inasmuch as the connections between these electric supplies and the various tubes are conventional for purposes of clarity the specific wiring thereof is omitted.V

Fig. 3 Vis a circuit diagram of the system according to the present inventionvfor amplifying the out-oi-balance signal of comparator 2| and applying this to motor I2 for the purpose described. Y

Referring to Fig. 3, lead 55 comes from point m oi' Fig. 2 whereby the signal from comparator 2l may be rst ltered and then amplified.

The high harmonics of the pulse type signal are eliminated in lter 26 which comprises a single pi-section formed of choke 56 and condensers 51 and 5t with load resistors 59 and 60 and simultaneously this unit serves the purpose of rotating the phase angle by 90.

This voltage is applied to the grid 62 of a rst vacuum tube Si whose plate 63 has a lead 64 connected through a dropping resistor with the 300 volt plate supply. Cathode 61 of tube 6| is grounded by lead 68 to ground 69.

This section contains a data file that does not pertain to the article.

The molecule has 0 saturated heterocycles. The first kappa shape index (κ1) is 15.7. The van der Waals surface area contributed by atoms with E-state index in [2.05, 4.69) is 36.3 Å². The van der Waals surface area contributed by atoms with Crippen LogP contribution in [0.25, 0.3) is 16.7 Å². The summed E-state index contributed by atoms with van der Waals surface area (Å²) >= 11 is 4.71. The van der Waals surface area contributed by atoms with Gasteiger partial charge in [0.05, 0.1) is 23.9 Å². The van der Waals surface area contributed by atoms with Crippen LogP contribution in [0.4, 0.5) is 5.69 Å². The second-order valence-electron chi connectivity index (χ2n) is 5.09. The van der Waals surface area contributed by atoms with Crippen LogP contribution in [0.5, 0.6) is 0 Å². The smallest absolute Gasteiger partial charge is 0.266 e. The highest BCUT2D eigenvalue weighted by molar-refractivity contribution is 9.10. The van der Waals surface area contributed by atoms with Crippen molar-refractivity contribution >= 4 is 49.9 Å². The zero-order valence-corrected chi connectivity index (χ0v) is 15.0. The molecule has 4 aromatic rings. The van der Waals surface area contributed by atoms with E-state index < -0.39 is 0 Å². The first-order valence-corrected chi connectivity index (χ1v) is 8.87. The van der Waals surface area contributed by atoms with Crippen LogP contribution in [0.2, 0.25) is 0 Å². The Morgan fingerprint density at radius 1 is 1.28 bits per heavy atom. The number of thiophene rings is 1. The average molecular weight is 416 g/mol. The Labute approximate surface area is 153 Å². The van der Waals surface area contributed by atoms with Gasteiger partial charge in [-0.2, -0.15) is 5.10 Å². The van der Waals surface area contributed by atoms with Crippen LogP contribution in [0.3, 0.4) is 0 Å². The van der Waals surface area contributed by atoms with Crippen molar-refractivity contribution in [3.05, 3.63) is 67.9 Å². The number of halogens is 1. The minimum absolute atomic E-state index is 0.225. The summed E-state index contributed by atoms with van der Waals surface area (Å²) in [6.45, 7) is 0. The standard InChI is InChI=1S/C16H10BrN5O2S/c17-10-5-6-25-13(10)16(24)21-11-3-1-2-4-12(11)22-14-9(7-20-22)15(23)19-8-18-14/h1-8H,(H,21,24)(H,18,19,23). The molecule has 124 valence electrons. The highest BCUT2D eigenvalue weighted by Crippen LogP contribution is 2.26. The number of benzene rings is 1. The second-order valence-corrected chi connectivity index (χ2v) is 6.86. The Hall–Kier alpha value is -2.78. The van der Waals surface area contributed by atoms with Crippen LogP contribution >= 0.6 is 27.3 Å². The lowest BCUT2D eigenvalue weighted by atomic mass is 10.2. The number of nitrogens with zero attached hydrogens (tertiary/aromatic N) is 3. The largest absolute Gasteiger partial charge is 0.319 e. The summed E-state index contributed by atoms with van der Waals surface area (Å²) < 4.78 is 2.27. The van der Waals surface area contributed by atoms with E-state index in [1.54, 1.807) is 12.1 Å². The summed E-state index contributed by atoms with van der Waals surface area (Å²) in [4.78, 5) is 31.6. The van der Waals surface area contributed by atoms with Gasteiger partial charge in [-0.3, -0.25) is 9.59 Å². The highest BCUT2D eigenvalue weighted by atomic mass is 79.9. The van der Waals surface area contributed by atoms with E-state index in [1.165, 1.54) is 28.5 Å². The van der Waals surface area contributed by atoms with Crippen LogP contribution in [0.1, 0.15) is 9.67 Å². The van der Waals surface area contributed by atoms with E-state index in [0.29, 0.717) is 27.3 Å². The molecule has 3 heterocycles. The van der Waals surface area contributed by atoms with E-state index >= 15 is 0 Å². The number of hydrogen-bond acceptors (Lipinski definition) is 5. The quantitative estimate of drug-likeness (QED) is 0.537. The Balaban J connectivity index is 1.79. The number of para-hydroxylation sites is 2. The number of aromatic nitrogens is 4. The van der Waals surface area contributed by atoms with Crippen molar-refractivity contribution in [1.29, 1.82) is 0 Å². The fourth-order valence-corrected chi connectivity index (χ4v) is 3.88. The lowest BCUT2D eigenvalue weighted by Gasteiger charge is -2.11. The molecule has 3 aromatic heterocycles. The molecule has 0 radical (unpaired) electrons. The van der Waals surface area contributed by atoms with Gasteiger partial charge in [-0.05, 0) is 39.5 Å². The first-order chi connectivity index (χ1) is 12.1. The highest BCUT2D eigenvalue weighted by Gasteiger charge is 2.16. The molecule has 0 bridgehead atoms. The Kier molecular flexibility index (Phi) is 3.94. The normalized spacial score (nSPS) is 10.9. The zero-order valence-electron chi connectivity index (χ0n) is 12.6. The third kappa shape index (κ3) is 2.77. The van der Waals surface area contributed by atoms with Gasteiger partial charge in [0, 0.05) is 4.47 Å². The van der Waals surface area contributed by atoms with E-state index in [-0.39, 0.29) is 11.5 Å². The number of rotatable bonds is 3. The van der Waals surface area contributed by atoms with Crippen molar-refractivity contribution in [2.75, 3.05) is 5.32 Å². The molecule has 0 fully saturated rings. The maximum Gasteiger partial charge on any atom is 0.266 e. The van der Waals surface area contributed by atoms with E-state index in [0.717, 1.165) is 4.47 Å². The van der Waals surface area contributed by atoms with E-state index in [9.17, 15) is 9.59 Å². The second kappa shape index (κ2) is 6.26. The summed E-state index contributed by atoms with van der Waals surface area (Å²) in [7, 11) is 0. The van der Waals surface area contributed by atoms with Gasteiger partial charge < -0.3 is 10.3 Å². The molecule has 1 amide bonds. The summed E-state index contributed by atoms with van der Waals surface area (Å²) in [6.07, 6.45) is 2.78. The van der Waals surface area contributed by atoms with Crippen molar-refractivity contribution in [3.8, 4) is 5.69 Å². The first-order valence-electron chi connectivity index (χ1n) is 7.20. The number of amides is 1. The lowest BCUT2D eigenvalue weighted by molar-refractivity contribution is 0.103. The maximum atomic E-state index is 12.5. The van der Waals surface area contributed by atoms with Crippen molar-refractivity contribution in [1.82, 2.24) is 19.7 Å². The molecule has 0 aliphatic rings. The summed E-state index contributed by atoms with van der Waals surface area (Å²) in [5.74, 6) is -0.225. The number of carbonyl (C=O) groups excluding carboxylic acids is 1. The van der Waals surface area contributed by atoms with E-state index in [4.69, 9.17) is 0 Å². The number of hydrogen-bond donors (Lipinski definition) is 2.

The amplified signal is fed from plate 63 to the grid 'it of a second vacuum tube 1| through a condenser 'i2 and grounded resistor 13. Re-

sistor 'F3 is preferably a Thyrite resistor in order to eliminate blocking and to give the amplier a rapid recovery time which even with a considerable overload of inputsignal may be as rapid as 15 milli-seconds. Y

The plate l@ of tube l is energized through a dropping resistor 'i5 from the 300 volt line by a lead 'it and the cathode 82 is grounded through resistor Sil and condenser 83 to ground wire E9.

Thus, the 400 cycle input signal from point ill be amplied in two stages toga degree usable in the driver stage of amplifier 29 (Figi), the polarity or the signal depending on whether photocell i3 is receiving too much or too little light. Tubes 5l and 'H may be separate highmu triodes or may be the two halves of a double triode vacuum tube.

The driver stage ofthe system comprises a triode vacuum tube 11 having its grid 18 coupled to the output of tube H by a condenser '19 and resistor 86, a blocking condenser 8l being used between lead 82a from plate kH3 and ground wire 69, to prevent feedback.

Cathode 35 is grounded to ground wire 89 through condenser 8? and resistor 8E and plate S8 is energized from the 390 volt supply through dropping resistor 89.

Resistor Si! is also preferably a rhyrite resistor in order to reduce recovery time and prevent blocking,